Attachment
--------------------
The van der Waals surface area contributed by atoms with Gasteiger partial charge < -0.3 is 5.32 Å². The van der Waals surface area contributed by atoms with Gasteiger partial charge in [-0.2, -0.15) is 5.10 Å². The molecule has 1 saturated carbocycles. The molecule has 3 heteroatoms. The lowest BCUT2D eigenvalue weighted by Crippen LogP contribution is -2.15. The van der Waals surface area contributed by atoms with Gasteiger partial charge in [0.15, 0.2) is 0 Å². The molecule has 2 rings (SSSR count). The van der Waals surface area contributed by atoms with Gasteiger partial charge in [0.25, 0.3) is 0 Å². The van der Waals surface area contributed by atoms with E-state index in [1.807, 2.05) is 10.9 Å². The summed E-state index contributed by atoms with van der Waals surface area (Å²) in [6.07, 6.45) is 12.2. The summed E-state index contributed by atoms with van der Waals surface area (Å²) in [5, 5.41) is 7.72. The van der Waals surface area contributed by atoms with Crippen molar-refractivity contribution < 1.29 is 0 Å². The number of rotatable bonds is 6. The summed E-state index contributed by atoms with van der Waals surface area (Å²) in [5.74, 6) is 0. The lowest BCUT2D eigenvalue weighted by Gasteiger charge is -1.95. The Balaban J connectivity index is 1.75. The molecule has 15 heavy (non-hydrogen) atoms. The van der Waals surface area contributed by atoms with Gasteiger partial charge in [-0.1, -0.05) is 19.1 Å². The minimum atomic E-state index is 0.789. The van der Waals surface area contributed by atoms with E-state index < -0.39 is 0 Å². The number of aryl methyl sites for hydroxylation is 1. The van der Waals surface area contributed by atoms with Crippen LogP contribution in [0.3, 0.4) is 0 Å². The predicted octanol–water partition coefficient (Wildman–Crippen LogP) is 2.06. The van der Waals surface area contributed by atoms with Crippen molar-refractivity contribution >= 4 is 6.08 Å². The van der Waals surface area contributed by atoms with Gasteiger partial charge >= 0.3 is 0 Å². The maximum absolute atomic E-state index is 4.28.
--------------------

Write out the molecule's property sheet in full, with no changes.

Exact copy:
The van der Waals surface area contributed by atoms with Gasteiger partial charge < -0.3 is 5.32 Å². The van der Waals surface area contributed by atoms with Gasteiger partial charge in [-0.2, -0.15) is 5.10 Å². The molecule has 1 saturated carbocycles. The molecule has 3 heteroatoms. The lowest BCUT2D eigenvalue weighted by Crippen LogP contribution is -2.15. The van der Waals surface area contributed by atoms with Gasteiger partial charge in [0.15, 0.2) is 0 Å². The molecule has 2 rings (SSSR count). The van der Waals surface area contributed by atoms with Gasteiger partial charge in [0.25, 0.3) is 0 Å². The van der Waals surface area contributed by atoms with E-state index in [1.807, 2.05) is 10.9 Å². The summed E-state index contributed by atoms with van der Waals surface area (Å²) in [6.07, 6.45) is 12.2. The summed E-state index contributed by atoms with van der Waals surface area (Å²) in [5, 5.41) is 7.72. The van der Waals surface area contributed by atoms with Crippen molar-refractivity contribution < 1.29 is 0 Å². The number of rotatable bonds is 6. The summed E-state index contributed by atoms with van der Waals surface area (Å²) in [5.74, 6) is 0. The lowest BCUT2D eigenvalue weighted by Gasteiger charge is -1.95. The Balaban J connectivity index is 1.75. The molecule has 15 heavy (non-hydrogen) atoms. The van der Waals surface area contributed by atoms with Gasteiger partial charge in [-0.1, -0.05) is 19.1 Å². The minimum atomic E-state index is 0.789. The van der Waals surface area contributed by atoms with E-state index < -0.39 is 0 Å². The number of aryl methyl sites for hydroxylation is 1. The van der Waals surface area contributed by atoms with Crippen LogP contribution in [0.3, 0.4) is 0 Å². The predicted octanol–water partition coefficient (Wildman–Crippen LogP) is 2.06. The van der Waals surface area contributed by atoms with Crippen molar-refractivity contribution >= 4 is 6.08 Å². The van der Waals surface area contributed by atoms with Gasteiger partial charge >= 0.3 is 0 Å². The maximum absolute atomic E-state index is 4.28.